Evidence-Based Use of Pulsed Electromagnetic Field Therapy in Clinical Plastic Surgery

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Research

Review Article

Evidence-Based Use of Pulsed
Electromagnetic Field Therapy in
Clinical Plastic Surgery
Berish Strauch, MD; Charles Herman, MD; Richard Dabb, MD;
Louis J. Ignarro, PhD; and Arthur A. Pilla, PhD
Background: The initial development of pulsed electromagnetic field (PEMF) therapy and its evolution over the last century for use in clinical surgery has been slow, primarily because of lack of scientifically-derived, evidence-based knowledge of the mechanism of action. Objective: Our objective was to review the major scientific breakthroughs and current understanding of the mechanism of action of PEMF therapy, providing clinicians with a sound basis for optimal use. Methods: A literature review was conducted, including mechanism of action and biologic and clinical studies of PEMF. Using case illustrations, a holistic exposition on the clinical use of PEMF in plastic surgery was performed.

Results: PEMF therapy has been used successfully in the management of postsurgical pain and edema, the treatment of chronic wounds, and in facilitating vasodilatation and angiogenesis. Using scientific support, the authors present the currently accepted mechanism of action of PEMF therapy. Conclusions: This review shows that plastic surgeons have at hand a powerful tool with no known side effects for the adjunctive, noninvasive, nonpharmacologic management of postoperative pain and edema. Given the recent rapid advances in development of portable and economical PEMF devices, what has been of most significance to the plastic surgeon is the laboratory and clinical confirmation of decreased pain and swelling following injury or surgery. (Aesthetic Surg J 2009;29:135–143.)

ulsed electromagnetic field (PEMF) technologies
have shown usefulness as adjunctive therapy for
the treatment of both delayed-union fractures1 and
chronic wounds.2 These relatively simple devices use an
external, non-invasive PEMF to generate shorts bursts of
electrical current in injured tissue without producing heat
or interfering with nerve or muscle function. Recently,

P

Dr. Strauch is Professor and Emeritus Chair of Plastic and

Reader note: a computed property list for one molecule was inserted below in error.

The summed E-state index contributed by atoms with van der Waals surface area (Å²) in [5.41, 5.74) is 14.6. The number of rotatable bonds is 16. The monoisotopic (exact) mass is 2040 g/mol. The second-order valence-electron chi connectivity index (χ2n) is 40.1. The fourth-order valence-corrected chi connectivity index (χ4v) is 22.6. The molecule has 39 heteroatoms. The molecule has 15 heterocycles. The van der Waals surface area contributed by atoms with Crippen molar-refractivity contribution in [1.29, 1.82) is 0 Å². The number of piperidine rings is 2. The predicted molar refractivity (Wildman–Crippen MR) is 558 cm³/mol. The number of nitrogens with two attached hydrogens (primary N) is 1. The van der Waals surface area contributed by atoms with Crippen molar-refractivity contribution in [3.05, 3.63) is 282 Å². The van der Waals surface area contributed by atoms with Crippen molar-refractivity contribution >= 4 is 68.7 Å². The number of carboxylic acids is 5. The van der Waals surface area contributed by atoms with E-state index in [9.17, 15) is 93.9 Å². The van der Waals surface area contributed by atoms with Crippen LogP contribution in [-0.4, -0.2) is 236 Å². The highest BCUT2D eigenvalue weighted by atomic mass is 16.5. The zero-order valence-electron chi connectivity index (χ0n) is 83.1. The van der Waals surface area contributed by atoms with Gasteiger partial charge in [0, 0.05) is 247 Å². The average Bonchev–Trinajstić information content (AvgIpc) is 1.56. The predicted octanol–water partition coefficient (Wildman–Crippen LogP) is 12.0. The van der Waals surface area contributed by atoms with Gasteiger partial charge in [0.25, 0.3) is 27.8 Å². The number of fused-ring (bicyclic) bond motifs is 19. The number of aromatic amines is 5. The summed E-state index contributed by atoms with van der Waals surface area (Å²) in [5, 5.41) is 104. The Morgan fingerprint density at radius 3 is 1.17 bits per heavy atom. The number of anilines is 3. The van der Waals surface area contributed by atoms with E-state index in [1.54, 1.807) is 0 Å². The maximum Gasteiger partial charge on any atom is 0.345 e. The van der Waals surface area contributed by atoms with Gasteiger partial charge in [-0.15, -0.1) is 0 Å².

Reconstructive Surgery at the Albert Einstein College of Medicine, Bronx, NY. Dr. Herman is the Medical Director of Plastic and Reconstructive Surgery, Pocono Health System, East Stroudsburg, PA, and is Assistant Clinical Professor of Surgery at the Albert Einstein College of Medicine, Bronx, NY. Dr. Dabb is Associate Professor of Surgery, The Johns Hopkins University, Baltimore, MD; and Clinical Professor of Surgery, Milton S. Hershey

Medicine Center, Hershey, PA. Dr. Ignarro is a Nobel Laureate and Distinguished Professor of Pharmacology, University of California –Los Angeles School of Medicine, Beverly Hills, CA. Dr. Pilla is Professor in the Department of Biomedical Engineering, Columbia University, New York, and in the Department of Orthopaedics, Mount Sinai School of Medicine, New York, NY.

Aesthetic Surgery Journal

increased understanding of the mechanism of action of
PEMF therapy has permitted technologic advances yielding economical and disposable PEMF devices. With these devices, PEMF therapy has been broadened to include
the treatment of postoperative pain and edema in both
outpatient and home settings,3 offering the physician a
more versatile tool for patient management.
The initial development of PEMF technology and its
evolution over most of the last century was marred by
poor presentation and, in many cases, insufficient
knowledge of the scientific basis of action. However,
plastic and reconstructive surgeons have been early
adopters of the therapy and pioneers, along with their
basic science colleagues, in developing what is now a
significant and rigorous body of evidence around the
mechanism of action. In this review, we describe the history, development, and eventual transformation of a marginal therapy into a technology that, should it fulfill
its promise, will...
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